How many hours a day do you spend on Facebook? How about texting friends? Reading magazines? If you're a millennial, it may be more time than you think. New research by social-influence marketing platform Crowdtap indicates that individuals ages 18 to 36 spend an average of 17.8 hours a day with different types of media.

Those hours represent a total across multiple media sources, some of which are consumed simultaneously. For example, a twenty-something may report spending two hours a day on Facebook, an hour a day answering texts and three hours a day watching television, which would count as six hours total, but may only be three "real" hours of her day if she does some of those things at the same time.

"Millennials are always on," says Anna Kassoway, Crowdtap's chief marketing officer. "Some of it is passive consumption. A lot is media hours that are overlapping."

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Some forms of media are more important to millennials than others. Social media is a top priority, as 71 percent say that they engage in social media daily. User-generated content -- which encompasses social-media posts, photos, blogs, email, texting and talking to others about media -- occupies about 5.4 hours of the average millennial's day. That's 30 percent of their total daily media consumption.

The only rival to user-generated media is the old standby of traditional media -- print, radio and television – which accounts for 33 percent of millennials' media consumption.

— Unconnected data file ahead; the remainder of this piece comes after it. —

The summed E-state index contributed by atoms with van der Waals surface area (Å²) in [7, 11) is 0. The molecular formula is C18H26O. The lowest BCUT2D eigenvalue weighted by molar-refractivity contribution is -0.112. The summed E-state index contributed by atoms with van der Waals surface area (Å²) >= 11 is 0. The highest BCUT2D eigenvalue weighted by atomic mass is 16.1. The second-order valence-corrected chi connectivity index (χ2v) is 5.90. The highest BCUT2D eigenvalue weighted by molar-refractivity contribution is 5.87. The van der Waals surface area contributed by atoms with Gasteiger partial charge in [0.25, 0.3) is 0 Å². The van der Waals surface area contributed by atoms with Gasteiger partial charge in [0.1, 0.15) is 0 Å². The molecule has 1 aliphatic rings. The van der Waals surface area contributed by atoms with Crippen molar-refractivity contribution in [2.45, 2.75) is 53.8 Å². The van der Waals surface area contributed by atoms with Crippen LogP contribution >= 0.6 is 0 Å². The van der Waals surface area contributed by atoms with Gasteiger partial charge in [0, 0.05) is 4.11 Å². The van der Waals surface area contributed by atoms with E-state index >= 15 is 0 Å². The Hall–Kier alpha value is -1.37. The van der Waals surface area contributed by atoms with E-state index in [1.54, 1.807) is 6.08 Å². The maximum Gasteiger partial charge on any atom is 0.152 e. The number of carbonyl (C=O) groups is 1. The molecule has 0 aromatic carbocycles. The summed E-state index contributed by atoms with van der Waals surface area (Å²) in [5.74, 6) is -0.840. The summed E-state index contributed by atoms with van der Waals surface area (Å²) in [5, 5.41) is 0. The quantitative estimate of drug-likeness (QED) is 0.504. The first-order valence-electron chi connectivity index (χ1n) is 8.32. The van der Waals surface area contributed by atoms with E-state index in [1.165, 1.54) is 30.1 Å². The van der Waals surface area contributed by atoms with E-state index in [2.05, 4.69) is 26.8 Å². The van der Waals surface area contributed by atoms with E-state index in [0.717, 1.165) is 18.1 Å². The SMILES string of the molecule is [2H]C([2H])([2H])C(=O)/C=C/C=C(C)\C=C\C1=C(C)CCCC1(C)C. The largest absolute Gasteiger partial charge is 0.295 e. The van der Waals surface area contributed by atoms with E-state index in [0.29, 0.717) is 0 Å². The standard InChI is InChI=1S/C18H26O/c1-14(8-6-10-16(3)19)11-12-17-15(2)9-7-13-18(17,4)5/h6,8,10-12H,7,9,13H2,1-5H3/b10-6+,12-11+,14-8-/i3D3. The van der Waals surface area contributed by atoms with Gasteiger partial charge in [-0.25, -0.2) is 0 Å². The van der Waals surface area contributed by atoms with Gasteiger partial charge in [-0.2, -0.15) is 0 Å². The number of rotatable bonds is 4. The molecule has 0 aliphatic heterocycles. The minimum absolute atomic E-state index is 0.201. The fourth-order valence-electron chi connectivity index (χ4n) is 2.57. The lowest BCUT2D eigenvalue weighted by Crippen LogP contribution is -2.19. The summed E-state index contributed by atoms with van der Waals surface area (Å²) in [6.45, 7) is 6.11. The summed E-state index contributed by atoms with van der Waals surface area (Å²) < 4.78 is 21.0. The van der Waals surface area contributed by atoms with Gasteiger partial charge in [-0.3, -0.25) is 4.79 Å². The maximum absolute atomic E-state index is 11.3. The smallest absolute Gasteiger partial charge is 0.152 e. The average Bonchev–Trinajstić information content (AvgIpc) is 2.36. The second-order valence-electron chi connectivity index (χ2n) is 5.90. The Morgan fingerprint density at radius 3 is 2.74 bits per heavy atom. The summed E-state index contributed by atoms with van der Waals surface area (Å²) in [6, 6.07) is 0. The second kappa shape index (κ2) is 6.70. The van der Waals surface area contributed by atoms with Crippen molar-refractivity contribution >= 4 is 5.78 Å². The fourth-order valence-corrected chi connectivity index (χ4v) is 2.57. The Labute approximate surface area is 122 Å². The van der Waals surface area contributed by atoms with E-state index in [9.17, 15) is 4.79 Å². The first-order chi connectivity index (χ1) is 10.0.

Traditional forms of media may take up more of millennials' time, but user-generated content shapes millennials' lives more than any other form of media. Information gathered through user-generated content is trusted 40 percent more than information from other media – including newspapers and magazines. Millennials also find user-generated content 30 percent more memorable than other sources.

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What this research means for brands is important. Today, most companies spend their marketing budgets, even those geared toward social media, primarily on sending out advertising messages. Kassoway predicts that brands will increasingly rely on "influencers": consumers who shape their peers' perceptions through user generated content. Madewell's #Flashtagram, for example, resulted in 500 Madewell employees, bloggers and fashion magazine editors posting their best denim shots on Instagram, gathering more than 160,000 likes in one day and 8.50 million impressions in total.

"The best social marketing is not publishing itself, but inspiring others to publish content about them," says Kassoway.

As millennials are increasingly tapped into media, the question isn't whether they'll hear a brand's message, but if they'll listen.

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